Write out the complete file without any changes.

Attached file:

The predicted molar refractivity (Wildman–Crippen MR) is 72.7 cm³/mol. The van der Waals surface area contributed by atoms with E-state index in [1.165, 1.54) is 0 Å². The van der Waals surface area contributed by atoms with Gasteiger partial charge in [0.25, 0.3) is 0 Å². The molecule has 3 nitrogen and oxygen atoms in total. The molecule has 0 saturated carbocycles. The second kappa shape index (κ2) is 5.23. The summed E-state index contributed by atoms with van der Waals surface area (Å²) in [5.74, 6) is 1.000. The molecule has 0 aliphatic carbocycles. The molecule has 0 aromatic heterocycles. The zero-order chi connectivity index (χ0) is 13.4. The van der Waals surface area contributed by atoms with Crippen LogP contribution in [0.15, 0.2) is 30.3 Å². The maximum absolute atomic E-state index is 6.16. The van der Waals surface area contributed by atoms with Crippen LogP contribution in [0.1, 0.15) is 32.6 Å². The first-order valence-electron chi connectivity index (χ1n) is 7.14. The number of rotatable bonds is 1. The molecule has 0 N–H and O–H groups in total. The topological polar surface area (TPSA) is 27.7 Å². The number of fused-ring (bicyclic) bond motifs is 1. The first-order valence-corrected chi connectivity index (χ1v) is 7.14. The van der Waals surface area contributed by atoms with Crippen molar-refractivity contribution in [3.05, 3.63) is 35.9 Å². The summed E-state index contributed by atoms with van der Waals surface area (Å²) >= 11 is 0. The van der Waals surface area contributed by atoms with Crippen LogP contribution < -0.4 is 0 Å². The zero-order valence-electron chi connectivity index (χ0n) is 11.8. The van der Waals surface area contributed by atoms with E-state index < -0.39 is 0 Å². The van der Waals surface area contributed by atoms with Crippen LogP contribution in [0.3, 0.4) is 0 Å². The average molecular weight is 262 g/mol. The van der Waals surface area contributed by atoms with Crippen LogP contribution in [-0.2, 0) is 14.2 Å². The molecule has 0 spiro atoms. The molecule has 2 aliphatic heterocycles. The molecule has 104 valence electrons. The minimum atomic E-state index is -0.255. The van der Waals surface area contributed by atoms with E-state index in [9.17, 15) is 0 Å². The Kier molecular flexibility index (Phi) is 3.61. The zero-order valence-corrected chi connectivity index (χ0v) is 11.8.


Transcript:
The predicted molar refractivity (Wildman–Crippen MR) is 72.7 cm³/mol. The van der Waals surface area contributed by atoms with E-state index in [1.165, 1.54) is 0 Å². The van der Waals surface area contributed by atoms with Gasteiger partial charge in [0.25, 0.3) is 0 Å². The molecule has 3 nitrogen and oxygen atoms in total. The molecule has 0 saturated carbocycles. The second kappa shape index (κ2) is 5.23. The summed E-state index contributed by atoms with van der Waals surface area (Å²) in [5.74, 6) is 1.000. The molecule has 0 aliphatic carbocycles. The molecule has 0 aromatic heterocycles. The zero-order chi connectivity index (χ0) is 13.4. The van der Waals surface area contributed by atoms with Crippen LogP contribution in [0.15, 0.2) is 30.3 Å². The maximum absolute atomic E-state index is 6.16. The van der Waals surface area contributed by atoms with Crippen LogP contribution in [0.1, 0.15) is 32.6 Å². The first-order valence-electron chi connectivity index (χ1n) is 7.14. The number of rotatable bonds is 1. The molecule has 0 N–H and O–H groups in total. The topological polar surface area (TPSA) is 27.7 Å². The number of fused-ring (bicyclic) bond motifs is 1. The first-order valence-corrected chi connectivity index (χ1v) is 7.14. The van der Waals surface area contributed by atoms with Crippen molar-refractivity contribution in [3.05, 3.63) is 35.9 Å². The summed E-state index contributed by atoms with van der Waals surface area (Å²) >= 11 is 0. The van der Waals surface area contributed by atoms with Crippen LogP contribution < -0.4 is 0 Å². The zero-order valence-electron chi connectivity index (χ0n) is 11.8. The van der Waals surface area contributed by atoms with E-state index < -0.39 is 0 Å². The van der Waals surface area contributed by atoms with Crippen LogP contribution in [0.3, 0.4) is 0 Å². The average molecular weight is 262 g/mol. The van der Waals surface area contributed by atoms with Crippen LogP contribution in [-0.2, 0) is 14.2 Å². The molecule has 0 spiro atoms. The molecule has 2 aliphatic heterocycles. The molecule has 104 valence electrons. The minimum atomic E-state index is -0.255. The van der Waals surface area contributed by atoms with E-state index in [9.17, 15) is 0 Å². The Kier molecular flexibility index (Phi) is 3.61. The zero-order valence-corrected chi connectivity index (χ0v) is 11.8.